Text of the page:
As for Trump "changing his ways", are you kidding? Are we still praying for that pivot? Really?

Not just because he's a 71-year-old who feels the ways he has have succeeded for him all his life, but because he clearly can't. At least not without some extensive therapy, which is very difficult for Narcissistic Personality Disorder of the Trump type and its mix of secret insecurity and overt aggression:
The particular mix of these underlying states (insecurity/aggression) is related to the varied clinical presentations of NPD, which can be roughly divided into the “thick-skinned” type (overtly arrogant) and “thin-skinned” type (prone to bouts of insecurity). A particular diagnostic challenge is to identify the depressive-masochistic type of NPD that can underlie treatment-resistant depression (the patient feels his or her suffering is unique and exceeds that of others, with a conviction of moral superiority that does not allow the compromises that help “lesser” people get through life.)
Trump, with his constant sense that "I'm the victim", can't acknowledge that there's any reason for him to change; it's everyone else's fault. When somebody dies in a military misadventure, he's the first president in history to come out and blame the generals, as we saw again this week:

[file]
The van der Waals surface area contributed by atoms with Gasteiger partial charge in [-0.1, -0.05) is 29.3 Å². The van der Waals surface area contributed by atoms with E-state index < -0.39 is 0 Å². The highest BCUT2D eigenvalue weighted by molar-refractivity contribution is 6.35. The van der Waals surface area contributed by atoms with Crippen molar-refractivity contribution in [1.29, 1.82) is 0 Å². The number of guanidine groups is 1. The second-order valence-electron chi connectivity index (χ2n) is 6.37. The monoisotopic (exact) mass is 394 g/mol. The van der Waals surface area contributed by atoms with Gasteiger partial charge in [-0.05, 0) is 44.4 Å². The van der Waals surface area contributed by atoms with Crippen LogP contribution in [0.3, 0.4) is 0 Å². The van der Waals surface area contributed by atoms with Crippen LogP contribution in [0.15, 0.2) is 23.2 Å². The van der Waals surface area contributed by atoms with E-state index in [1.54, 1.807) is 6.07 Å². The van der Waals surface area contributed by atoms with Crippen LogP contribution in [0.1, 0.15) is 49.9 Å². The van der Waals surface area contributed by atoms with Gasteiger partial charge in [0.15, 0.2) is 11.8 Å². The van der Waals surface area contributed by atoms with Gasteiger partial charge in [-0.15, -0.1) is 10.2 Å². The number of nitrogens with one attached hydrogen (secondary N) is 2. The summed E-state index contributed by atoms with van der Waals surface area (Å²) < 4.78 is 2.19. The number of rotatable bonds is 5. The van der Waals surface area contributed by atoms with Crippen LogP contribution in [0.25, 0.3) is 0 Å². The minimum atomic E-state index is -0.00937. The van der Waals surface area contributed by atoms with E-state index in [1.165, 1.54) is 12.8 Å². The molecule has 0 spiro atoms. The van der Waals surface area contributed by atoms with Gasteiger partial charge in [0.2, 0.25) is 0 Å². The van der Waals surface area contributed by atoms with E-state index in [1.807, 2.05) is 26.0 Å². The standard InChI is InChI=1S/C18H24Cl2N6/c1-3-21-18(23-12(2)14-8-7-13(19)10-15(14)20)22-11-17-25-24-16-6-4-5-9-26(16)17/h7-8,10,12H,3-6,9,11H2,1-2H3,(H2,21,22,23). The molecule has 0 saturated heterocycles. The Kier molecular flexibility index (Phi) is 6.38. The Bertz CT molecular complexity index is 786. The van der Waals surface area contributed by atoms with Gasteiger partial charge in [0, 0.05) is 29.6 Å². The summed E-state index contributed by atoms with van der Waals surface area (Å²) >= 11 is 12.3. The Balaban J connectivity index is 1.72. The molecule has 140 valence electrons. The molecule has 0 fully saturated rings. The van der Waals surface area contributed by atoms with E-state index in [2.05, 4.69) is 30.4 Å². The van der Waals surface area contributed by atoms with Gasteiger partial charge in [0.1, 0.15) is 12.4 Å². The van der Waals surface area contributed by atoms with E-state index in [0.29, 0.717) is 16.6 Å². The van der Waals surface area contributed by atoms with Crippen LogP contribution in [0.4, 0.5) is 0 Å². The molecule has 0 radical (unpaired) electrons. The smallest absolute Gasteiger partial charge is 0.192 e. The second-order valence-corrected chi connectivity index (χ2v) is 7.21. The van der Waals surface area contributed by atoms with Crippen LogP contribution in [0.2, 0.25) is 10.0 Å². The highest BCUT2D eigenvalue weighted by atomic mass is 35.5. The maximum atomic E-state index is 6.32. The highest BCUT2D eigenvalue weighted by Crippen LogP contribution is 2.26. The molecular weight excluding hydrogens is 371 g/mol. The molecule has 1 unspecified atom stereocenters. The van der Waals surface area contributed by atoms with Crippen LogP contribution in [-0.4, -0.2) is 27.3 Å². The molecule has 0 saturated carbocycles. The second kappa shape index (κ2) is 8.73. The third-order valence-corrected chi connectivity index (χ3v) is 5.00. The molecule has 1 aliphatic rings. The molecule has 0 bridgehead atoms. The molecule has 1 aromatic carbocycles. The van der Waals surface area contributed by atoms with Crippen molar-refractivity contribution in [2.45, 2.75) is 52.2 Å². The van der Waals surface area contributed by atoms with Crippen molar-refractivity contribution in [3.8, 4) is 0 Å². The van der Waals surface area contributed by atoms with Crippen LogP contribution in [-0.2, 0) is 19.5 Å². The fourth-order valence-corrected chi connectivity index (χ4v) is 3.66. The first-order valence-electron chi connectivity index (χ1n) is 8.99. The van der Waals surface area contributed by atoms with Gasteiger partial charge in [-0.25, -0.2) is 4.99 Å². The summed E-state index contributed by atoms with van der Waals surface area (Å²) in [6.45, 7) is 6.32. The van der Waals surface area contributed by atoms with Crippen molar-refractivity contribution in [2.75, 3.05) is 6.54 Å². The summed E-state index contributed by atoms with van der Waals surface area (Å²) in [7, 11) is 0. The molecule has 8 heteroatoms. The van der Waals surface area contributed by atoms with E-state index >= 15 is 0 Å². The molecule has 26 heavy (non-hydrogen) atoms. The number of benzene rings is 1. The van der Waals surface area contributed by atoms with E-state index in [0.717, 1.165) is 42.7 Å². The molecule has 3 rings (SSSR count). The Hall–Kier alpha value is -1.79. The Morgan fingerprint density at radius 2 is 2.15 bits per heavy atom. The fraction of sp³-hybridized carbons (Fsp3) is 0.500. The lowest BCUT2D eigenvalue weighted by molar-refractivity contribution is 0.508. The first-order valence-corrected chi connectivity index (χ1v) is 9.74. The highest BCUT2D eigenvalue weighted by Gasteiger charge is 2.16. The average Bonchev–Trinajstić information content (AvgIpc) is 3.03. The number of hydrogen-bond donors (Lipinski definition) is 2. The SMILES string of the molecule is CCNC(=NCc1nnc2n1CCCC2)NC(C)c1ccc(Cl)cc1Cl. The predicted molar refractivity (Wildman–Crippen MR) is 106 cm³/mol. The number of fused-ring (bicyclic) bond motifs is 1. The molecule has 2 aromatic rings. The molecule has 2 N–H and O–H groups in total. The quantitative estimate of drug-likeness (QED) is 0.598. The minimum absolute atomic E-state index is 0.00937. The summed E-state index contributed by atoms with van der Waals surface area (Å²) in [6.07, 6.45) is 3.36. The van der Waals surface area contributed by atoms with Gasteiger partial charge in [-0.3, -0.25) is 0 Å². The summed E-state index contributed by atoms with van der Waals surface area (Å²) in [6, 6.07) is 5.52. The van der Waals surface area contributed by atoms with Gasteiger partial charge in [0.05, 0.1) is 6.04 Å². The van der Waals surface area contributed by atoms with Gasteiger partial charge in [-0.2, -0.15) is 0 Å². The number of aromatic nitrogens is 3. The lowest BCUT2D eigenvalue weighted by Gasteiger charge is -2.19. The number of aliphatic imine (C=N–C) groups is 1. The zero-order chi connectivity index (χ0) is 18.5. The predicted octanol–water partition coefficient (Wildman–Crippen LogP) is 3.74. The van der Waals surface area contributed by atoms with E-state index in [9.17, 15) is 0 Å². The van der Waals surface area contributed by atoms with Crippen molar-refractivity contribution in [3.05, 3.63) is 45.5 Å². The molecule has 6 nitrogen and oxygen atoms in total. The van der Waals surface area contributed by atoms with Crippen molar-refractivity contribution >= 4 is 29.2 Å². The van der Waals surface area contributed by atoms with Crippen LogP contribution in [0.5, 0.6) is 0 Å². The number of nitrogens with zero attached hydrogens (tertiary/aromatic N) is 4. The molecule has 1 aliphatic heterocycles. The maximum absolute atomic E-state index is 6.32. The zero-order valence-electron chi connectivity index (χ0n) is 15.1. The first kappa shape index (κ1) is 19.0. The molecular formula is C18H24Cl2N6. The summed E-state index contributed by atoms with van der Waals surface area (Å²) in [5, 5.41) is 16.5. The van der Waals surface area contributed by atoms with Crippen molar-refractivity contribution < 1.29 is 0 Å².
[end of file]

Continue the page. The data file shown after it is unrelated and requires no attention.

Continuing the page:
And "I'm the victim" came back too, in response to the news that the Steele dossier was partly financed from within the Clinton campaign, confirming David Corn's report of a year ago that the "explosive information about close ties and coordination between Donald Trump, his top advisors, and the Russian government" that Harry Reid believed the FBI possessed came from "an opposition research project originally financed by a Republican client critical of the celebrity mogul. (Before the former spy was retained [by the FBI], the project’s financing switched to a client allied with Democrats.)" (H/t Bethesda 1971)
Yes, they paid for opposition research against Trump, as did some Republican primary candidate before them (I believe the best guess is J.E.B.!) , and as US political candidates generally do, including of course the Trump campaign, although it's pretty rare for a candidate to get the research from a foreign government stealing documents from the opponent, in return for offering the foreign government a special right to dictate aspects of our foreign policy ("Give me the info and I'll lift sanctions on your country").